CD4+ T cell isolation and culture
Leukocytes from infected mice were isolated over Percoll gradients as described using pools of 4–5 brains/group/experiment. Mouse CD4+T cells were enriched by negative selection using CD4+ T Cell Isolation Kit (Miltenyi Biotec) and following the manufacturer’s instructions. Negatively selected CD4+ T cells were then cultured in the presence of the cell stimulant (phorbol 12-myristate 13-acetate (PMA), 81nM)+ Ionomycin, 1.34μM) and the protein transport inhibitor (Brefeldin A, 10.06μM+ Monensin, 2μM) cocktails (eBioscience) for 18hr followed by flow cytometry analysis.
Total RNA was isolated from negatively selected CD4+T cells using TRIzol Reagent (Life Technologies) according to manufacturer’s instructions [34,35] RNA was quantified using a NanoDrop ND-1000 instrument, and RNA quality confirmed over 1% agarose gels. RNA was transcribed using the High Capacity cDNA Reverse Transcription Kit (Life Technologies). Quantitative real time PCR was performed using Sybr Green (Life Technologies) and ABI Prism 7900 HT Sequence Detection System (Life Technologies). Primer sequences used for analysis were as following: Il4—Forward GGCATTTTGAACGAGGTCACA, Reverse AGGACGTTTGGCACATCCA, Gata3—Forward CTGGAGGAGGAACGCTAATG, Reverse TCTGGATGCCTTCTTTCTTCA, Ifn-γ - Forward AGCAACAGCAAGGCGAAAAA, Reverse AGCTCATTGAATGCTTGGCG, and T-bet–Forward GGTGTCTGGGAAGCTGAGAG, and Reverse GAAGGACAGGAATGGGAACA. Reactions were run in triplicates, and expression levels were normalized to the house keeping gene 18S in the same sample. Expression of each specific gene in infected samples over mock was calculated by ΔΔCt method and results are represented as ΔΔCt over mock.
Il4: NM_021283; Il4: NP_067258; Gata3: NM_008091; IFN-g: NM_008337; IFN-g: NP_032363; T-bet: NM_019507; Arginase1: NP_031508, CD8a: NP_001074579, CD4: NP_038516; TCR beta Chain: ACN85397; SiglecF: AAL11043; Ly-6G: NP_001297367; CD11b: NP_001076429
Data are presented as mean ± SEM. For all experiments, differences between groups were analyzed using an unpaired t test with GraphPad Prism 5.01 (GraphPad Software, Inc., La Jolla, CA). Significance of disease susceptibility was assessed using the log-rank (Mantel-Cox) test. The p values are shown in the data as follows: *p 0.05, **p <0.01, ***p<0.001 and, ****p<0.0001.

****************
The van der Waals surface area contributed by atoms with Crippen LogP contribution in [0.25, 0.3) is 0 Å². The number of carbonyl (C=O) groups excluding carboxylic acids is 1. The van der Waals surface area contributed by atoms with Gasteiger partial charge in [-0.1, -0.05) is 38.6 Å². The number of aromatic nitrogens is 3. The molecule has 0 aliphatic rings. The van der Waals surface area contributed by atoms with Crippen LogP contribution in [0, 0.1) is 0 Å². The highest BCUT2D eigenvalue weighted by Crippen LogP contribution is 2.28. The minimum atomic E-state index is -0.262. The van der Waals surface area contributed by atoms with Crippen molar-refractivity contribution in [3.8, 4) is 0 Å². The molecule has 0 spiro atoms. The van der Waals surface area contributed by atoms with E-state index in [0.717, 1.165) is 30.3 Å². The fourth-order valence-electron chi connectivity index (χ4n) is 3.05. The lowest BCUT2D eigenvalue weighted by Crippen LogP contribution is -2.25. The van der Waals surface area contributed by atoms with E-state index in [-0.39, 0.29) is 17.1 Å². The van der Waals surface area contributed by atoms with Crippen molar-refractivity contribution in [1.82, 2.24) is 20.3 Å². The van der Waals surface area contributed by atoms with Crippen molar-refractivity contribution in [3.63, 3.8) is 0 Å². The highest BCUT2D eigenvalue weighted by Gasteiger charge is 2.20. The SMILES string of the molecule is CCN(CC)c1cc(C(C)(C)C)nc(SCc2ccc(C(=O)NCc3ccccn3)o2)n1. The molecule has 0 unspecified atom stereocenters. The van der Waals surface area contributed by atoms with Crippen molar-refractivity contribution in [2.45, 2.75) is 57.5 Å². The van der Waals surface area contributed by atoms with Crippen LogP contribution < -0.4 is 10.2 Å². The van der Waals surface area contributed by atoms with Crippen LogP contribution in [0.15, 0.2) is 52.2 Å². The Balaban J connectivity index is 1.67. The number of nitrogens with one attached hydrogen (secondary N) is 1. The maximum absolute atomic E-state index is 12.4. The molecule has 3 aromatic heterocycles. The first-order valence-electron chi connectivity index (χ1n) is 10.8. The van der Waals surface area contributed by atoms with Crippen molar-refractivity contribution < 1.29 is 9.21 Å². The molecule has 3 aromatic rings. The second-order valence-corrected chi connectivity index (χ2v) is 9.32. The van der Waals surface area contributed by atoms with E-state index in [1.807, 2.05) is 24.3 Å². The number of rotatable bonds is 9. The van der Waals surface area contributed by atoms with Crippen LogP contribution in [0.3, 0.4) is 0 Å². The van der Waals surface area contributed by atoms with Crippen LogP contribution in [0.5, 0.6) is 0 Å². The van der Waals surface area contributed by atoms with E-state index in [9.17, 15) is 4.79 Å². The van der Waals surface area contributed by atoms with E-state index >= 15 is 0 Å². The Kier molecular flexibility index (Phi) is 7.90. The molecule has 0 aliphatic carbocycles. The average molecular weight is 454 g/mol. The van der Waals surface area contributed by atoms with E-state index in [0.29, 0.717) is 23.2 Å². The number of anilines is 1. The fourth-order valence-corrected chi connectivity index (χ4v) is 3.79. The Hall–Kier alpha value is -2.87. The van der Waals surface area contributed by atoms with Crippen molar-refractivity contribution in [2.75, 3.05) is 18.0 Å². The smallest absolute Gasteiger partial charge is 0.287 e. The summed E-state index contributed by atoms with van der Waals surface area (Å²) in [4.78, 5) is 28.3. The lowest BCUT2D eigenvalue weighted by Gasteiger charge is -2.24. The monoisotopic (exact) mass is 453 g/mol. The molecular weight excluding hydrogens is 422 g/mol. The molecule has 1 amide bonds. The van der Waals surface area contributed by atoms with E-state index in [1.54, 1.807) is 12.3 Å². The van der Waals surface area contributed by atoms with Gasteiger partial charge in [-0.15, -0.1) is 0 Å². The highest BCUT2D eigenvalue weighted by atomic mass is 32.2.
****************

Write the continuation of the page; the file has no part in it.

Robust accumulation of eosinophils in brain tissues during early stages of murine NCC
Eosinophils are generally associated with helminth infections and several reports support their presence during human and porcine NCC [8,31,32,36–38]. However, their exact role in the brain is still unclear. In order to examine the presence and distribution of eosinophils during murine NCC, we performed IF staining on control and 2 wks NCC infected brain sections using antibodies against SiglecF as an eosinophil marker. SiglecF+ cells were not detected in control samples (Fig 1A and 1B). In contrast, WT brain infected tissues showed a significant accumulation of siglecF+ cells within inflammatory pockets in subarchanoid spaces, meninges, around pial vessels and also in parenchymal tissue near parasites or inflamed vessels (Fig 1C). To confirm the specificity of the SiglecF staining for eosinophils, we used brain tissues from eosinophil-deficient ΔdblGATA. SiglecF+ cells were not evident in brain tissues of uninfected ΔdblGATA mice (Fig 1B) neither were they observed in mice that had been i.c. infected for 2 wks (Fig 1D). Furthermore, cytocentrifuged leukocytes isolated from WT and ΔdblGATA infected mice, show that a significant portion of infiltrating cells in WT infected mice after 1 (Fig 1E) and 2 wks post-infection (pi) (Fig 1F) were positive for siglecF. In contrast, SiglecF+ cells were absent in the cytocentrifuged cells from infected ΔdblGATA mice (Fig 1G).
Immuno-fluorescent staining shows SiglecF+ cells in brain sections of mock-infected (A, B) and 2 wks p.i (C, D) in WT (A, C) and ΔdblGATA mice (B, D); red staining. Cytocentrifuged brain infiltrates confirm strong eosinophil responses in WT mice (E, F) and absent in 2 wk-infected ΔdblGATA mice (G).
To confirm the phenotype of SiglecF+ cells, cells were enriched from brain infiltrates using magnetic bead separation. Both, column bound SiglecF+ cells and flow-through were cytocentrifuged, stained with anti-SiglecF antibodies, and also subjected to Diff-Quick staining. All column bound cells were positive for SiglecF confirming that the yield was highly enriched in SiglecF+ cells and essentially absent in flow through (S1A and S1C Fig). Enriched cells appeared with clear hallmark features of eosinophils upon Diff-Quick staining including dark pink granules (S1B Fig) contrasting the negative population with mostly purple stained cells (S1D Fig). Overall, these observations confirm the presence of eosinophils during murine NCC.
Next, we isolated brain infiltrates using Percoll gradients and determined the kinetics of eosinophil infiltration into the brain during infection using flow cytometry analysis. Eosinophils were defined as a CD11b+Ly6G− SiglecF+ cells (Fig 2). Total leukocytes were first gated based on side and forward scatter (Fig 2A), single cells were then gated based on FSC-H and FSC-A (Fig 2B). The total myeloid CD11b+ population (Fig 2C) was analyzed based on SiglecF and Ly6G staining to differentiate eosinophils from neutrophils respectively (Fig 2D). The results confirm the notion that eosinophils infiltration is a hallmark of murine NCC as observed in WT mice (Fig 2E) in contrast to ΔdblGATA mice (Fig 2F and 2I).